Selective omission

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Selective omission is a memory bias. In collective memory, it is a bias where a group (state, media, public opinion) works to forget traumatic memories.

This expression is often used for post-war rewriting of history in a more coherent way according to local stereotypes and moral values,[1] which may include denying war atrocities.

The viewer may forget their own side's atrocities or suggest they were done by the opposite side, while the other side's atrocities are freely exposed. On the winning side, it is closely related to the concept of fair quest and clean war, which claim to kill only warriors in fights.

When remembering things from one's past, it is easier to remember events that are tied to a major life-changing event (e.g. flashbulb memories. Research done by Norman Brown, Peter Lee, and others, tested the hypothesis that memory is organized based on life-changing events by having participants recall memories with historically defined autobiographical periods (H-DAPs; i.e. "during the war", "after the earthquake"). The results found that participants that lived in war zones or places where a natural disaster such as a tsunami had occurred typically would refer to their H-DAPs to date personal events, while New Yorkers almost never mentioned the attacks of 9/11. The researchers believed this was happening because even though they remembered the attacks of 9/11, they had very little direct effect on their everyday lives. They concluded that people use historical events to date their memories; however, what events they use and how they choose to use them remains to be determined.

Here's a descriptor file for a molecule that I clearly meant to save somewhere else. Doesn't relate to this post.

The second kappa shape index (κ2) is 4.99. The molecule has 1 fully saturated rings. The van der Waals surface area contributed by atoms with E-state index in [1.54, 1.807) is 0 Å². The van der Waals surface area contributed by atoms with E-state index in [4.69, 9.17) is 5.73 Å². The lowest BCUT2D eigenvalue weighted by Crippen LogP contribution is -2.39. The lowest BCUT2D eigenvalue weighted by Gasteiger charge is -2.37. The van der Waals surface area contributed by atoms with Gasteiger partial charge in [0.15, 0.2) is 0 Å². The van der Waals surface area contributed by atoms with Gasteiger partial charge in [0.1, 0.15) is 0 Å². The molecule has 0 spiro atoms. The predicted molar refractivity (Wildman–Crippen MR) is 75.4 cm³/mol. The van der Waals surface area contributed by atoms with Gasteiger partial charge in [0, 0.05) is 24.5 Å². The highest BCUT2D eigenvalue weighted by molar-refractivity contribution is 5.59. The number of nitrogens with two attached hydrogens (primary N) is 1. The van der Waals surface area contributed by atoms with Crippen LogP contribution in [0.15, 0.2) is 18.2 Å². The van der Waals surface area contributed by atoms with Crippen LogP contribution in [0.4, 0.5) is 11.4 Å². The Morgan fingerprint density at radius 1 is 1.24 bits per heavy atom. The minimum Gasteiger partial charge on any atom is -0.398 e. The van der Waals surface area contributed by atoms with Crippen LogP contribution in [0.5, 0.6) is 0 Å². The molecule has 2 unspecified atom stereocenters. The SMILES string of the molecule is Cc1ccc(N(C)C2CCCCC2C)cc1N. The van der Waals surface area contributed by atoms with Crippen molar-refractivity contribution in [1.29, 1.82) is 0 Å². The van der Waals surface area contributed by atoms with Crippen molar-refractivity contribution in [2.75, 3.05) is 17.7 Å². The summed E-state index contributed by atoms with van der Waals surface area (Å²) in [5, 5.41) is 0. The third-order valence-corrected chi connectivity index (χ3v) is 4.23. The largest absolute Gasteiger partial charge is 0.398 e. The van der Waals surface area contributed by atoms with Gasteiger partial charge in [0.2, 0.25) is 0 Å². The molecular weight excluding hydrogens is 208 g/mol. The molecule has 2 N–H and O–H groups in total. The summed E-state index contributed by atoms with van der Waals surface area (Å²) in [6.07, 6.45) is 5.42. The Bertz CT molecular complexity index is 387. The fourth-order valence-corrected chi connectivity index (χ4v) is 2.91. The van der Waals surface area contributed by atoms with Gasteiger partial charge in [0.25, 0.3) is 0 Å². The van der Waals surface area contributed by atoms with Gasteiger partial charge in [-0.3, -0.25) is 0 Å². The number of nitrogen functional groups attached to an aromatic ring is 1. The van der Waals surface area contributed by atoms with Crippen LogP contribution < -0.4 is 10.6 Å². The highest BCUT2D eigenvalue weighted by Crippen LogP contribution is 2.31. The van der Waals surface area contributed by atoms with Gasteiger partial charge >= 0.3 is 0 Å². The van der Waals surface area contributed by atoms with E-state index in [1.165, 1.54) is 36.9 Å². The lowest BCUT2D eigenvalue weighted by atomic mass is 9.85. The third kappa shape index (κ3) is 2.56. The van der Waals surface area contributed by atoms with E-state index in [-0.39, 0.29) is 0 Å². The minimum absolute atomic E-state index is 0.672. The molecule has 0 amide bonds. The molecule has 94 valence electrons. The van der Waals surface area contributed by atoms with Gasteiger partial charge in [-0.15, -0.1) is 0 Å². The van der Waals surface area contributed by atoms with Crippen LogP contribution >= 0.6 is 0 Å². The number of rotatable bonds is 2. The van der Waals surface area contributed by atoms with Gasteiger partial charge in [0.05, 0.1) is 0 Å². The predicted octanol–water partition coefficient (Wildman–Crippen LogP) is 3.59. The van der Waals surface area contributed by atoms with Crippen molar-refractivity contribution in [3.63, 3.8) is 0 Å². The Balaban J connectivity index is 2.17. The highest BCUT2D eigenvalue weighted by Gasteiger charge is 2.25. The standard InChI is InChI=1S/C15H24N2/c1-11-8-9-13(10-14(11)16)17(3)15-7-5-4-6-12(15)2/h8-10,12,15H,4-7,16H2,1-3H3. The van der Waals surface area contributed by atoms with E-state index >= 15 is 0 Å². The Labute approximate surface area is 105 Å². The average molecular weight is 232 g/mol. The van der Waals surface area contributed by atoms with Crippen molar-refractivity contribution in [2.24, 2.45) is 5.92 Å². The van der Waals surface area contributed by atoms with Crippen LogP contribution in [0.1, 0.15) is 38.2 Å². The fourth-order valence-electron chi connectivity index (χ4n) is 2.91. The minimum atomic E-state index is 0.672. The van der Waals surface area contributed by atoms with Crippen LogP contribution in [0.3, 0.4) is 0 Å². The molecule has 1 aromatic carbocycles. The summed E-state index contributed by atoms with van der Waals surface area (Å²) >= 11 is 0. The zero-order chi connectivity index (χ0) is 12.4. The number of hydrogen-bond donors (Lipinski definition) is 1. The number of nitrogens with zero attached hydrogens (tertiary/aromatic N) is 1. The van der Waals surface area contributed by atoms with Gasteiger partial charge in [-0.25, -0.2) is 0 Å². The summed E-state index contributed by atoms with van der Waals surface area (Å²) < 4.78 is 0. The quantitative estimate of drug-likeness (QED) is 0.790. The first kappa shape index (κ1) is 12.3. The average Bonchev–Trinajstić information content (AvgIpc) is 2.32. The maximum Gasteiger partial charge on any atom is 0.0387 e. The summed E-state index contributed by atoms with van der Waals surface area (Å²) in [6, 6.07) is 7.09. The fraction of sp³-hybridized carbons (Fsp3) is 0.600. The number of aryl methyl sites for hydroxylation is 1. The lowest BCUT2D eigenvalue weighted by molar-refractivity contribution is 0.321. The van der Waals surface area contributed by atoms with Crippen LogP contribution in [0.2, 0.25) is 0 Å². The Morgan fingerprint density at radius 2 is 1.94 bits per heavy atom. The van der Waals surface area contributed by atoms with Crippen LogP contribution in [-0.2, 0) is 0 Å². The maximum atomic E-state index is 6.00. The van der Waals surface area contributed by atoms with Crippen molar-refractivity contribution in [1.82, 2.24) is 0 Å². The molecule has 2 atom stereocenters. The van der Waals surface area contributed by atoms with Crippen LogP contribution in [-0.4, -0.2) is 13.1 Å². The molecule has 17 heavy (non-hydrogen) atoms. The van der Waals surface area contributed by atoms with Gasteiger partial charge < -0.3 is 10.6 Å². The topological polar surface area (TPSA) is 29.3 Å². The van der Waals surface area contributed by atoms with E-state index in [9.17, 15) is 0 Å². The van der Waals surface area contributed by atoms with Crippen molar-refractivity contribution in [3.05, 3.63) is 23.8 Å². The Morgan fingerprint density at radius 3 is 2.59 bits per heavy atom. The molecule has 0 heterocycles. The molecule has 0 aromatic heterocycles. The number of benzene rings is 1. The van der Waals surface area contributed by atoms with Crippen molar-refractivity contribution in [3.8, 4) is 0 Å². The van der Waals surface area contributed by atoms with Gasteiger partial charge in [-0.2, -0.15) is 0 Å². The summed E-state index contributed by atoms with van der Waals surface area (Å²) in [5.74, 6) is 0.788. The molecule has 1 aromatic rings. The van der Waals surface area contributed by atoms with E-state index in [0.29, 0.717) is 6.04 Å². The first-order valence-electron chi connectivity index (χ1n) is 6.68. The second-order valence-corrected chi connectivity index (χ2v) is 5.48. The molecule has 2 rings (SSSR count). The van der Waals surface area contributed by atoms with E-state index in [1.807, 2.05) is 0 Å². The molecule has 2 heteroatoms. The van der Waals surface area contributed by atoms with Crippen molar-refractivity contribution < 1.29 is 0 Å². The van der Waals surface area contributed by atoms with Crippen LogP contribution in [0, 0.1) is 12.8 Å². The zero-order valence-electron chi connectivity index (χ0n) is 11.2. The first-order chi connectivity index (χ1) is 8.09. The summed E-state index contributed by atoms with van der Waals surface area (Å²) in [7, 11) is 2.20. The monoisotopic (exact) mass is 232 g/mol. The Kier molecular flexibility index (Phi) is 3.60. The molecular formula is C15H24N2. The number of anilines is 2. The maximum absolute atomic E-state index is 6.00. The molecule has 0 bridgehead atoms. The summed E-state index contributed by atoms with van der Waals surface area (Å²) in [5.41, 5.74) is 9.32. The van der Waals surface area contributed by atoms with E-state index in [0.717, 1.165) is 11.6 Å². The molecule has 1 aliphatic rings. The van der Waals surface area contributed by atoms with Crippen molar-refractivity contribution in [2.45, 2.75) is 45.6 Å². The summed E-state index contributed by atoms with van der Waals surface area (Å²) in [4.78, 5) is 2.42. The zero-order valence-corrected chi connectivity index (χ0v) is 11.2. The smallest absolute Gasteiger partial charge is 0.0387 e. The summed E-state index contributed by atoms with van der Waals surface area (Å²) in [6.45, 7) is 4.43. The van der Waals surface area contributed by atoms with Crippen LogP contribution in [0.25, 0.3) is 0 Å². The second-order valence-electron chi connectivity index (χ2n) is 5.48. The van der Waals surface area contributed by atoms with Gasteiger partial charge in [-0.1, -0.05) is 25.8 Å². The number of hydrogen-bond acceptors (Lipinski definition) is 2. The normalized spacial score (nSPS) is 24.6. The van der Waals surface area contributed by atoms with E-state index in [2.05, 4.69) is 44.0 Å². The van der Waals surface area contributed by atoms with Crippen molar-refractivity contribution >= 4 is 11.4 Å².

See also[edit]

References[edit]

  1. ^ Penebaker 1997 p79-81

Sources[edit]

  • Pennebaker, James W.; Páez, Darío; Rimé, Bernard (1997). Collective memory of political events: social psychological perspectives. Routledge. p. 303. ISBN 978-0-8058-2182-6.
  • Brown, N., Lee, P., Krslak, M., Conrad, F., Hansen, T., Havelka, J., and Reddon, R., (2009). Living in History: How War, Terrorism, and Natural Disaster Affect the Organization of Autobiographical Memory. Psychological Science. 20: 399-405. DOI: 10.1111/j.1467-9280.2009.02307.x